By Jonathan Kaiman and Heather Stewart
China’s president, Xi Jinping, calls it the “new normal” – but strikes are increasing, wages going unpaid and businesses are struggling to survive as the vast economy adjusts to a more sedate pace of growth after more than a decade of explosive expansion.
Official figures published last week showed that China’s GDP expanded by 7.4% in 2014. That was a significant drop from the 7.7% seen in 2013, and the weakest rate of growth since 1990, when the country was grappling with international sanctions in the wake of the Tiananmen Square massacre.
And while the government has spun the downturn as a good thing, as it deliberately shifts from an unsustainable, export-led boom to relying on demand at home to fuel economic growth, people across the country are feeling the heat.
Coal and copper prices are down owing to lack of demand; strikes and protests are becoming increasingly common. The prospect of weaker demand from China has also been a key factor behind plunging global oil prices.
“From an industry point of view, obviously the hardest hit are the miners and the upstream players – the iron ore industry, steel, refineries, they’re all being really squeezed,” said Andrew Polk, a senior economist at research group The Conference Board’s China centre for economics and business in Beijing. “China’s consumption has held up relatively well so far, but [the slowdown] looks to be finally feeding through to the consumption side as well.”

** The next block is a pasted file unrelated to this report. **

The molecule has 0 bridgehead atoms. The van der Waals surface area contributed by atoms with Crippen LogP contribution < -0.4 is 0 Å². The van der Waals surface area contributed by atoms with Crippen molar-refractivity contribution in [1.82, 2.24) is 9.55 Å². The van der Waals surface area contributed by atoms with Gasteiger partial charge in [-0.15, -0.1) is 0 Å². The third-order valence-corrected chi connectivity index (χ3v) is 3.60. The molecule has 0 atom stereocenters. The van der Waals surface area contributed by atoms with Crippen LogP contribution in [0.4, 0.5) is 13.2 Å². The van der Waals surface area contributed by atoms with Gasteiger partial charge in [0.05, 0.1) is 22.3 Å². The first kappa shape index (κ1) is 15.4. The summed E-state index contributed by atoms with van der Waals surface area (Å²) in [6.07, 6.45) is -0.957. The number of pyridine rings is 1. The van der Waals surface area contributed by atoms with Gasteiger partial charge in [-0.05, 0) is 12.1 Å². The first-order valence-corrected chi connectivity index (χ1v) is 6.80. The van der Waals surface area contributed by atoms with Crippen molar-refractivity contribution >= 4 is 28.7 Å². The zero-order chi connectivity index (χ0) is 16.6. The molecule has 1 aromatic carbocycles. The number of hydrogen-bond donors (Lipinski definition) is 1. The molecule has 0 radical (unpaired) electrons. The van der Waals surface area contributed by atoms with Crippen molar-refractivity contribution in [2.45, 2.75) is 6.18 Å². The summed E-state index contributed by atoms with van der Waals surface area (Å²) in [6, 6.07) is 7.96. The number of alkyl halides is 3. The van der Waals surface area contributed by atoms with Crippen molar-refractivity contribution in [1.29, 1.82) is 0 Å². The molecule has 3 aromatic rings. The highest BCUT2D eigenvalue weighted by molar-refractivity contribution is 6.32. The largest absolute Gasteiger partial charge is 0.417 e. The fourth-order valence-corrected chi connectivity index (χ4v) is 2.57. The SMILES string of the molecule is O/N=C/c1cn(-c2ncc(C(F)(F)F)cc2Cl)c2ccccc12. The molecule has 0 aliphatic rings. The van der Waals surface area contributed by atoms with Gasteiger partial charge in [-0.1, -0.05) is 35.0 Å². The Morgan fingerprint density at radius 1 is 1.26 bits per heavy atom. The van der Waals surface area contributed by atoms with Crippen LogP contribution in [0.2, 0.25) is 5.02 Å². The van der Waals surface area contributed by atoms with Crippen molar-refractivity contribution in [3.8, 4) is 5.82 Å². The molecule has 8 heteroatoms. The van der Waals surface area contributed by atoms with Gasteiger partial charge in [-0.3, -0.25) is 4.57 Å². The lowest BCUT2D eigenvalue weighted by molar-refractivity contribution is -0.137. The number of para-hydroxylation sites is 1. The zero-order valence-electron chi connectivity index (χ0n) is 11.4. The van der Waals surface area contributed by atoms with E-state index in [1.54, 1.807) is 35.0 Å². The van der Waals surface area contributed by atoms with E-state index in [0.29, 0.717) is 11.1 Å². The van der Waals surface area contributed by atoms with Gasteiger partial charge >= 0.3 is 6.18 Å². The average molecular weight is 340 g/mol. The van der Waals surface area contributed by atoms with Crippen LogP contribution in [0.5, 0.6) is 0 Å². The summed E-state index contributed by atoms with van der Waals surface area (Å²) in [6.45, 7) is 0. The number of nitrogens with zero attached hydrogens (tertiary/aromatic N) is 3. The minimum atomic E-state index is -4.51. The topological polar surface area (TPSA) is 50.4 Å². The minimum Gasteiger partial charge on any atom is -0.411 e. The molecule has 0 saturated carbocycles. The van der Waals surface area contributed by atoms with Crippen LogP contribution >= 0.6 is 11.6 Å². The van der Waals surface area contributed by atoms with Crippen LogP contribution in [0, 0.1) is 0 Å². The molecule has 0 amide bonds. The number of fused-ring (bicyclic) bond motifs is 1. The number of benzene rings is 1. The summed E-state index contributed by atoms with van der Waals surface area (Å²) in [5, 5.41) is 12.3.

And while the downturn is, on one level, intentional, policymakers face a tough challenge in engineering a slowdown while maintaining enough control over the financial system to prevent a crash.
Growth is expected to slow further over the next three years, as officials act to control the sliding property market and rein in excessive borrowing by local government — the International Monetary Fund has projected a 2015 growth rate of 6.8%.
“The financial crisis dealt a mortal blow to the export-led growth model, for two reasons,” said Diana Choyleva, an expert on China at consultancy Lombard Street Research.
“One was the slowdown in global demand, and the other was the adjustment of the yuan against the dollar. Not only has the size of the pie reduced, but their ability to carve out ever-larger parts of it has diminished.” Her analysis of Chinese data suggests growth is actually considerably slower than official figures suggest.